Waking up early and being a college student for some are two words that should never go together.
Though many feel that waking up early has its benefits, there are some who see it as a negative. So one has to ask which is better, morning classes or night classes?
Some may say that there is less motivation to attend both classes. Who really wants to get up at eight in the morning to go to class? But then again, after the wear and tear of the day who wants to attend a three hour night class either?
Both sides may have a valid point however Baldwin Ihenacho, a senior criminal justice student from Boston thinks morning classes has the edge.
“Your brain kind of shuts down as the day goes on,” Inhenacho said. “When evening classes come around I personally think you find yourself trying to debate if you really want to go to the class or just stay at home.”
For some, morning classes can be a pain. Getting up every day and reaching for your alarm clock out of bed might become a habit. Eventually, you might get into a habit of subconsciously turning off your alarm clock and could possibly become late for that early morning class.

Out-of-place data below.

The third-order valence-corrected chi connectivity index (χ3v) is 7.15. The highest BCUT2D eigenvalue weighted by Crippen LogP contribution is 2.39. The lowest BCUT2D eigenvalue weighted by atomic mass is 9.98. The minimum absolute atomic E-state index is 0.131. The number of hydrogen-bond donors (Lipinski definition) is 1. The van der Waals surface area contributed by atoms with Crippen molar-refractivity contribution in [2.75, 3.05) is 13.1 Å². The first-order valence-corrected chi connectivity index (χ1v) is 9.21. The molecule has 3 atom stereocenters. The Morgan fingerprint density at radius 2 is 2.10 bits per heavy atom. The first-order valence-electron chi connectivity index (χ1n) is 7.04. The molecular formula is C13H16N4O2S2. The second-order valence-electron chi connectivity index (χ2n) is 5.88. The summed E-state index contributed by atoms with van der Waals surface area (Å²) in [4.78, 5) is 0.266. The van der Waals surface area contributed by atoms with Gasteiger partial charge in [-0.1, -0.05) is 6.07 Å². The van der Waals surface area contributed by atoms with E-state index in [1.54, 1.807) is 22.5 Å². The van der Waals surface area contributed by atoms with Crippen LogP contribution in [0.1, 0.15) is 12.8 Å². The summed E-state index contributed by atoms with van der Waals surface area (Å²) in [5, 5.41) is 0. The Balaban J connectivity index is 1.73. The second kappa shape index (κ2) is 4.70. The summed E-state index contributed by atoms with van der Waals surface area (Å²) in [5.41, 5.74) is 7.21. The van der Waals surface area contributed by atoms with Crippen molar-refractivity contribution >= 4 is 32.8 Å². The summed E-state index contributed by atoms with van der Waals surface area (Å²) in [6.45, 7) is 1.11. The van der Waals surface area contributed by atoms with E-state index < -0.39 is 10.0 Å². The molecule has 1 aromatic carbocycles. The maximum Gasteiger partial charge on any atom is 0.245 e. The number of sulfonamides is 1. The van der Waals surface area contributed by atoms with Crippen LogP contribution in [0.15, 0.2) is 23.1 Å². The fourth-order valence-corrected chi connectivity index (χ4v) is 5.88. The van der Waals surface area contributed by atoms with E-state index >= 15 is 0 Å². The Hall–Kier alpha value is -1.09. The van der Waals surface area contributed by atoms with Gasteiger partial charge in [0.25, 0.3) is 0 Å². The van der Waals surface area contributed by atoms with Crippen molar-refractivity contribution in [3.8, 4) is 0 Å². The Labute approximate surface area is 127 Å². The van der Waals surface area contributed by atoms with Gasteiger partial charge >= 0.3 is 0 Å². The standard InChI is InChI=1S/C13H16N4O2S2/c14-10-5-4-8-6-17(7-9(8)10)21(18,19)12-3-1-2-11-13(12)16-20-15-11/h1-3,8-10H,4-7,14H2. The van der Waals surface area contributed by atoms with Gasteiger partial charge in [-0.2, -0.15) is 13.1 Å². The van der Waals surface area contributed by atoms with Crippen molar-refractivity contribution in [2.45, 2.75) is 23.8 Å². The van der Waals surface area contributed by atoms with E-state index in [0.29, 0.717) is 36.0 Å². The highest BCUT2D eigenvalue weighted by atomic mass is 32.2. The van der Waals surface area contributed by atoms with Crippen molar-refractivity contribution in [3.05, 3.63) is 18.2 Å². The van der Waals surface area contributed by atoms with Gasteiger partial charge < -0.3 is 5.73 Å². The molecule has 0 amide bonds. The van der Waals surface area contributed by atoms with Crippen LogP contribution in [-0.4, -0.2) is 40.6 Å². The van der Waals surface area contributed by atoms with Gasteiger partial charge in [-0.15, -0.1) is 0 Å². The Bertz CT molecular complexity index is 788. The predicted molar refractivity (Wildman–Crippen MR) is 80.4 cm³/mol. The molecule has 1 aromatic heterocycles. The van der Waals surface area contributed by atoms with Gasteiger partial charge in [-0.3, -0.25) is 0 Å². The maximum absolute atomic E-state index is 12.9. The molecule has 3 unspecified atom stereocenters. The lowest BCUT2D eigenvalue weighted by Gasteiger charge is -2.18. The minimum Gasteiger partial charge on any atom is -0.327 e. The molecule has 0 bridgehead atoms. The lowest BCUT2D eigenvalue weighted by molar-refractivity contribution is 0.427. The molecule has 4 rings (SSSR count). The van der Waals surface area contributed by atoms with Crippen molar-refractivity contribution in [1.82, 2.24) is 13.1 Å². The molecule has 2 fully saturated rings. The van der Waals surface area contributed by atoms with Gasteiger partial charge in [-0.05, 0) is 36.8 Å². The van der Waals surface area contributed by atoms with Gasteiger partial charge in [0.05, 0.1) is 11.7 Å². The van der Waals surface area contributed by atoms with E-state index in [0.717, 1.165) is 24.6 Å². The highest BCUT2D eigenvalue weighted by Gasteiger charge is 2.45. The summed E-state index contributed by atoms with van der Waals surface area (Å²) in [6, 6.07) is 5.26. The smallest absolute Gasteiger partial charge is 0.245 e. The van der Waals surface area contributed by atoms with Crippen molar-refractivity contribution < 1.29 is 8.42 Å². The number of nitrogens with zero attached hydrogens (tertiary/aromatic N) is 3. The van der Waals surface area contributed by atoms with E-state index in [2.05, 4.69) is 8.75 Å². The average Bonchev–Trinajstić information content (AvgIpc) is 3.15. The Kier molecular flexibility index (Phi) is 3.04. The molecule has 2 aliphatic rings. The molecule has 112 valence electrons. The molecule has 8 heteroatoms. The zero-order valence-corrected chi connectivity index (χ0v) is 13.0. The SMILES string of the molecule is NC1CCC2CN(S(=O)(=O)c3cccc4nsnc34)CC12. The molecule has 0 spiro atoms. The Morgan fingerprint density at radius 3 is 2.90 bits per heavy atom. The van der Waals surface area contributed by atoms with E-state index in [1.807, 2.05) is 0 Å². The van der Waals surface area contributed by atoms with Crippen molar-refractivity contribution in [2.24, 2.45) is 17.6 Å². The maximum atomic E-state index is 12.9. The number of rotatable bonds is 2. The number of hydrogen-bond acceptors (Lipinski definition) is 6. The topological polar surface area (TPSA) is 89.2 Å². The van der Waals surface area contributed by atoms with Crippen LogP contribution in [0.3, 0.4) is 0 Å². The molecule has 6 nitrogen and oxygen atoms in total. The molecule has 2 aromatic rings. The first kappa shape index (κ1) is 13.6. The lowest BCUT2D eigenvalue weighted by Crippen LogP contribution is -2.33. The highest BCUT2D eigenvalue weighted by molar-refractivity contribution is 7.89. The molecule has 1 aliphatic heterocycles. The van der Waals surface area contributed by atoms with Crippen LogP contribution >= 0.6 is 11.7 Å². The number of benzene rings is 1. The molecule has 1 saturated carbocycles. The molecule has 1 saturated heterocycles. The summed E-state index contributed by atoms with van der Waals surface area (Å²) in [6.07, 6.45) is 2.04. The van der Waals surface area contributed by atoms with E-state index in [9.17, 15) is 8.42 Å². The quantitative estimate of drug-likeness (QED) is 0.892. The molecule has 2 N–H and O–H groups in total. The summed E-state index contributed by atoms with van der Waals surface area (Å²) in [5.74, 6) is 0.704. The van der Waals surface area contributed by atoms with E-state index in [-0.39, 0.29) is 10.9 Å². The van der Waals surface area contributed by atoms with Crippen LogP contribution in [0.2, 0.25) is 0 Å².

In other cases, students may have a full or part time job to worry about. This could possibly build stress and school work which could cause sleep deprivation.
According to the Journal of Adolescent Health, only 30 percent of students sleep at least eight hours at night, whereas 68 percent of students are up at night due to stress and school work.
So how does a typical student go about getting up on time for a morning class?
“Going to bed early is the key,” said Ira Dangleben, a senior English student from Miami. “If you want to wake up early go to bed early. But with homework and everything I just can’t go to bed before ten o’clock.”
Some students prefer afternoon classes and try to avoid the whole idea of waking up early and turning off their alarm clocks.
“Late classes are exhausting but early morning classes I don’t pay attention to much,” said Alcon Edwards, a sophomore political science major from New York. “I guess it’s better for me to go to late night classes because I’m usually up.”
Students are not only the ones that notice they have difficulty with these classes. Teachers see a difference in students attitudes as well.
“My experience has been that early morning classes are difficult for students to unwind,” said Kwasi Densu, a political science professor. “People aren’t as interested and aren’t as engaged. However, it really depends on the quality of the student. I see people being most productive around ten in the morning to five in the evening.”